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Financial Principles for Optometry Practices

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Dr. Scott Colonna sitting on a chair in front of a glasses display shelf.

We all enter the optometry field for various reasons, but it’s pretty safe to say that we do what we do because we want to help people. Whether we’re treating dry eye or fitting new contact lenses, we’re here to care for and support the patients who walk through our doors. 

And in some cases, opening and operating our eye care practice may be the best way we can provide the services our community needs.

However, there’s so much more to operating an optometry practice than filling an appointment schedule. There are budgets to maintain, staff to hire, a building to manage, and, ultimately, profit to make. Without a solid foundation, you might start to feel the all-too-common financial strain many practices struggle with throughout their lifespans.

Today, we’ll look at some important financial principles you should know about when you start operating your eye care practice and the strategies you can use to take your business to newer and greater heights in a simple, 4-step process.

Still, owning and operating a practice is a monumental task—one most people don’t take on alone. If you’re a new or seasoned O.D. looking for new ways to enhance or grow your practice, contact Dr. Scott Colonna today to see how he can help. His services span from leadership coaching all the way to cost analysis and even team building, and you can start learning more when you book an appointment today.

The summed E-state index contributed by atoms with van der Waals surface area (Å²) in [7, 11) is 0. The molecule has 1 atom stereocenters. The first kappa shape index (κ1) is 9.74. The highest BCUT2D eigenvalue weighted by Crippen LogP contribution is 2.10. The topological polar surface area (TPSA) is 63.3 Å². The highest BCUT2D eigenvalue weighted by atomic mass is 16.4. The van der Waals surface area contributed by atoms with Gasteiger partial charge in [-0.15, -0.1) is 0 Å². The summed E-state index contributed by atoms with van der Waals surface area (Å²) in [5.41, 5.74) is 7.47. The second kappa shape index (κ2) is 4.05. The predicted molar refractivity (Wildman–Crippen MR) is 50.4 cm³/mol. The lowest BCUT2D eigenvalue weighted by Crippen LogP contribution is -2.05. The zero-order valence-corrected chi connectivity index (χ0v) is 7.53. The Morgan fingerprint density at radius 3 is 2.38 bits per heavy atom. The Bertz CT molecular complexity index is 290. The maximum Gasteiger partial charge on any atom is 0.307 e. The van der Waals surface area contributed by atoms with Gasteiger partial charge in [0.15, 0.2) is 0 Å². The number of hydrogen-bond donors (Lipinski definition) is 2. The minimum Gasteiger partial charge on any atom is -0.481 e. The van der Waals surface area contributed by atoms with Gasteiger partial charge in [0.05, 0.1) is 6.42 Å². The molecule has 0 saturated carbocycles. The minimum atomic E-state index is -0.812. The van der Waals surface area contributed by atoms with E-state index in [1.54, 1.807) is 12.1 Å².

Step One: Create a Budget

The first step toward building a successful eye care practice is creating, understanding, and following a budget plan.

The easiest way to get started on budgeting is by pulling out a pen and some paper and listing the things your practice will need. You don’t need to worry about the exact cost of everything right at the beginning—in fact, there is little to no chance of predicting the precise cost of running your practice—but knowing what your potential costs are can help give a much better idea of how your practice will operate.

Some of the things you might want to list on this simple budget plan can include:

  • Rent or mortgage payments
  • Renovation costs and furnishings
  • Number of staff members plus salaries
  • Equipment you’d like to use
  • Product inventory
  • Consulting costs

It’s also important to have some working capital to help keep the practice afloat for the first few months of operation. It can take a little time to take your practice from the red to the black, but being prepared can help ease the stress these costs can cause.

Step Two: Know How You’re Making Money

At a glance, net income and cash flow may look similar, but they represent very different aspects of your business.

Net income is the money your practice makes before expenses like taxes and wages, while cash flow represents the money going in and out of your practice at any time. If you manage your own optometry practice, it’s vital to know both so you can understand your practice’s financial well-being.

Where Is Your Money Coming From?

While determining your cash flow and net income, take stock of what services and goods seem to be making the most money for your practice. 

Suppose you’ve invested in eyeglasses but notice that your dry eye or eye disease management services bring in the most cash. In that case, this might be a sign to pivot your financial focus to maximize your earning potential.

Knowing where your cash is mostly coming from can help you start creating realistic goals to help grow your practice over time. You can then track how well you’re following these goals by using key performance indicators, or KPIs, which we’ll get into later in this blog.